Monday, 15 July 2013

Winterize Your Car

Driving in the winter means snow, sleet and ice that can lead to slower traffic, hazardous road conditions, hot tempers and unforeseen dangers. To help you make it safely through winter, here are some suggestions from the National Safety Council to make sure that you and your vehicle are prepared.

At any temperature -- 20° Fahrenheit below zero or 90° Fahrenheit above -- weather affects road and driving conditions and can pose serious problems. It is important to monitor forecasts on the Web, radio, TV, cable weather channel, or in the daily papers.

Your Car
Prepare your car for winter. Start with a checkup that includes:
  •      Checking the ignition, brakes, wiring, hoses and fan belts.
  •          Changing and adjusting the spark plugs.
  •          Checking the air, fuel and emission filters, and the PCV valve.
  •          Inspecting the distributor.
  •          Checking the battery.
  •          Checking the tires for air, sidewall wears and treads depth.
  •          Checking antifreeze levels and the freeze line.
  •      Your car should have a tune-up (check the owner's manual for the recommended interval) to    ensure better gas mileage, quicker starts and faster response on pick-up and passing power.

Necessary Equipment
An emergency situation on the road can arise at any time and you must be prepared. In addition to making sure you have the tune-up, a full tank of gas, and fresh anti-freeze, you should carry the following items in your trunk:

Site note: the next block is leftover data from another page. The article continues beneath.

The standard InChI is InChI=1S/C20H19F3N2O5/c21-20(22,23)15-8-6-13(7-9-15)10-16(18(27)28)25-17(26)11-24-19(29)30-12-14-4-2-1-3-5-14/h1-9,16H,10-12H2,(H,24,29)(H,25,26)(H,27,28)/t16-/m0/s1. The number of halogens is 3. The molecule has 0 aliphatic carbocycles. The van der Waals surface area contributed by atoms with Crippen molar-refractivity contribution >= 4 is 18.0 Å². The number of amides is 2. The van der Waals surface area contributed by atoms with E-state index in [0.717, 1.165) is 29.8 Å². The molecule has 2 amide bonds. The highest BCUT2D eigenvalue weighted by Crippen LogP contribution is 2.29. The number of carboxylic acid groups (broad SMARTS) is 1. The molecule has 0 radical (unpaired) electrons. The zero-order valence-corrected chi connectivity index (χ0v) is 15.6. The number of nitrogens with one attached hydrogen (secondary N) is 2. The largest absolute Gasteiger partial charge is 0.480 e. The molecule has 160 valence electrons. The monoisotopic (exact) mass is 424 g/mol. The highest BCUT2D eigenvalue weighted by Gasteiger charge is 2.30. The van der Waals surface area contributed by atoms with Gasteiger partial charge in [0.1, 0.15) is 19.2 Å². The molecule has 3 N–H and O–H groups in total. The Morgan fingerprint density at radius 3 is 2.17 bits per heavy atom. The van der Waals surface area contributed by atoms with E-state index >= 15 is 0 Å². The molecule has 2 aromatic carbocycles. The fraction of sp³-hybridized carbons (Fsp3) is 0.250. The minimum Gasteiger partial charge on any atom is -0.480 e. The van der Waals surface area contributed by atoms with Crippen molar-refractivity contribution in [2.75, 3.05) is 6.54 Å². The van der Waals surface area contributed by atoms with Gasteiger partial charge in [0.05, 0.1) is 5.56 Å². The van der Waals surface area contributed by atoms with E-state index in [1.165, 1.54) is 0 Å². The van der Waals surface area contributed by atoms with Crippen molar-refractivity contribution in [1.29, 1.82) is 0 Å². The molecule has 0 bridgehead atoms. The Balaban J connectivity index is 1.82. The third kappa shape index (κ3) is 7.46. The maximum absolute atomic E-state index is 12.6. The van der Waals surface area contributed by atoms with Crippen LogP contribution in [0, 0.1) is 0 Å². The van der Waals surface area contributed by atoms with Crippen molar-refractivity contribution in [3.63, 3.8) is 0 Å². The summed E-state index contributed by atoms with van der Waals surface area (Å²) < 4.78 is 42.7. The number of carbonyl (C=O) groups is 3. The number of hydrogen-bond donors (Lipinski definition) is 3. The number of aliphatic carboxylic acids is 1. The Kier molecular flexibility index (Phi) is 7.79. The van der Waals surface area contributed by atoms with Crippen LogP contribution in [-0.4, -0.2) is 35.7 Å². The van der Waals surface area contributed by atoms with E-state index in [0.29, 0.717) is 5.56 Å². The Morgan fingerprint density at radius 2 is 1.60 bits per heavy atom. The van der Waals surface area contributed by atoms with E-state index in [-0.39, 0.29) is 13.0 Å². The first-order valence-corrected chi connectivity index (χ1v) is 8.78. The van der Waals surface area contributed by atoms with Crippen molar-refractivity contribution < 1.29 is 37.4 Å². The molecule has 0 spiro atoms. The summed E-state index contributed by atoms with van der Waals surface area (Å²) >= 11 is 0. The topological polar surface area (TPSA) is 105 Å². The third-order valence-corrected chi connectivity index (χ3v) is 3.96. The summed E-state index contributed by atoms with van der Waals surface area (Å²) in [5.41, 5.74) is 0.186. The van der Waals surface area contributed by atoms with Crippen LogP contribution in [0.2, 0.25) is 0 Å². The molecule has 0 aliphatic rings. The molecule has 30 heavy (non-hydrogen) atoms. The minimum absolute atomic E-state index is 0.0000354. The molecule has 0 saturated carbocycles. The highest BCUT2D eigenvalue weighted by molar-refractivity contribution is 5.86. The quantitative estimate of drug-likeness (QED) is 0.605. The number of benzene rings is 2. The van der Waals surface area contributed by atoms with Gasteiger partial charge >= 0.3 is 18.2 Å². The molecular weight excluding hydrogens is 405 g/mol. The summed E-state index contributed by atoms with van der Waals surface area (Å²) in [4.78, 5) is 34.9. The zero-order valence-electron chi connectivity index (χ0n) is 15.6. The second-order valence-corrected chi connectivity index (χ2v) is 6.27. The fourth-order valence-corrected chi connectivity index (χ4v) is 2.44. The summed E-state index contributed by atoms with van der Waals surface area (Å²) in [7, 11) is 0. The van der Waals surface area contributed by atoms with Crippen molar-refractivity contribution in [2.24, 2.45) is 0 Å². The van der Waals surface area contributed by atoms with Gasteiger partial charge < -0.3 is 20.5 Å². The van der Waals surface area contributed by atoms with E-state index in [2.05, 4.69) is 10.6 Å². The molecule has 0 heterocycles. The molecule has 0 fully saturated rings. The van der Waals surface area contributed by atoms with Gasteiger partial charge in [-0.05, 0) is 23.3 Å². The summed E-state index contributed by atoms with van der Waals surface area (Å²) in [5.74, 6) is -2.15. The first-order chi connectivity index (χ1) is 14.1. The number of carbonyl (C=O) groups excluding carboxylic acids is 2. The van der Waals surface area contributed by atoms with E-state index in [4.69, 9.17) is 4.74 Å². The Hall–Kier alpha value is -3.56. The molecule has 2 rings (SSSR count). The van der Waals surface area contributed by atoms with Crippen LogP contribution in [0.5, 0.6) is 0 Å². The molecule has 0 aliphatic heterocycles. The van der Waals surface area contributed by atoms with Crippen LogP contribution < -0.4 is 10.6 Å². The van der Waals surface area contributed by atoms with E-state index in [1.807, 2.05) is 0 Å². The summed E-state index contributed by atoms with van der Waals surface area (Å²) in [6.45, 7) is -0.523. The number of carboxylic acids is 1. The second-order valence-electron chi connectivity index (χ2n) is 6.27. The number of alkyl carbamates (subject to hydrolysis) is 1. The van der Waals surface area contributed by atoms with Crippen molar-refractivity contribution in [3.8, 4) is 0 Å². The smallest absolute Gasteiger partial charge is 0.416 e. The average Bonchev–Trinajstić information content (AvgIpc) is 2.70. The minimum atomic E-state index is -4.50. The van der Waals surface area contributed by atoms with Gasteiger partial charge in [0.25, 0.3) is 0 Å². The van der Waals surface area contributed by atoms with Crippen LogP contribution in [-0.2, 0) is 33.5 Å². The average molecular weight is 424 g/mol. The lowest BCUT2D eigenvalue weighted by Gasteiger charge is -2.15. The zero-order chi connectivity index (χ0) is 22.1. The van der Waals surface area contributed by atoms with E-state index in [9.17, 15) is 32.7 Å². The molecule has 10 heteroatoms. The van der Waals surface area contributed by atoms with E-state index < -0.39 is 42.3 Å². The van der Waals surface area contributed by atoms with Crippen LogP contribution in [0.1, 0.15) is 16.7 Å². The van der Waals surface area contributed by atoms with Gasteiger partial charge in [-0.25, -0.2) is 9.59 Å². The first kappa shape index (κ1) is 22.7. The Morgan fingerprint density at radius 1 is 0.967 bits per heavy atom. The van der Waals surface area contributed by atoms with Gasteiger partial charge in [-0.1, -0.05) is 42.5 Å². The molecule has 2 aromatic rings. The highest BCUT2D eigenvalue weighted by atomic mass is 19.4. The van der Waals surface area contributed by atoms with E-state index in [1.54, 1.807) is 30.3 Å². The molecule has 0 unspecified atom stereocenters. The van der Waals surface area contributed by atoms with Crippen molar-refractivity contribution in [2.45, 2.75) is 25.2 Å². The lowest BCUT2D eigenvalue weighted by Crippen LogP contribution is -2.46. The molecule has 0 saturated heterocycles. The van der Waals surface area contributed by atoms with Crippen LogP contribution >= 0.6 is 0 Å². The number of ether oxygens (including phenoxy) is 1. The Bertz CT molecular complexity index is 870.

•          Properly inflated spare tire, wheel wrench and tripod-type jack
  •          Shovel
  •          Jumper cables
  •          Tow and tire chains
  •          Bag of salt or cat litter
  •          Tool kit 
    Essential Supplies
    Be prepared with a "survival kit" that should always remain in the car. Replenish after use. Essential  supplies include:

  • Working flashlight and extra batteries
  • Reflective triangles and brightly-colored cloth
  • Compass
  • First aid kit
  • Exterior windshield cleaner
  • Ice scraper and snow brush
  • Wooden stick matches in a waterproof container
  • Scissors and string/cord
  • Non-perishable, high-energy foods like unsalted canned nuts, dried fruits, and hard candy.

In addition, if you are driving long distances under cold, snowy, and icy conditions, you should also carry supplies to keep you warm such as heavy woolen mittens, socks, a cap and blankets.

Read more: Winterize Your Car

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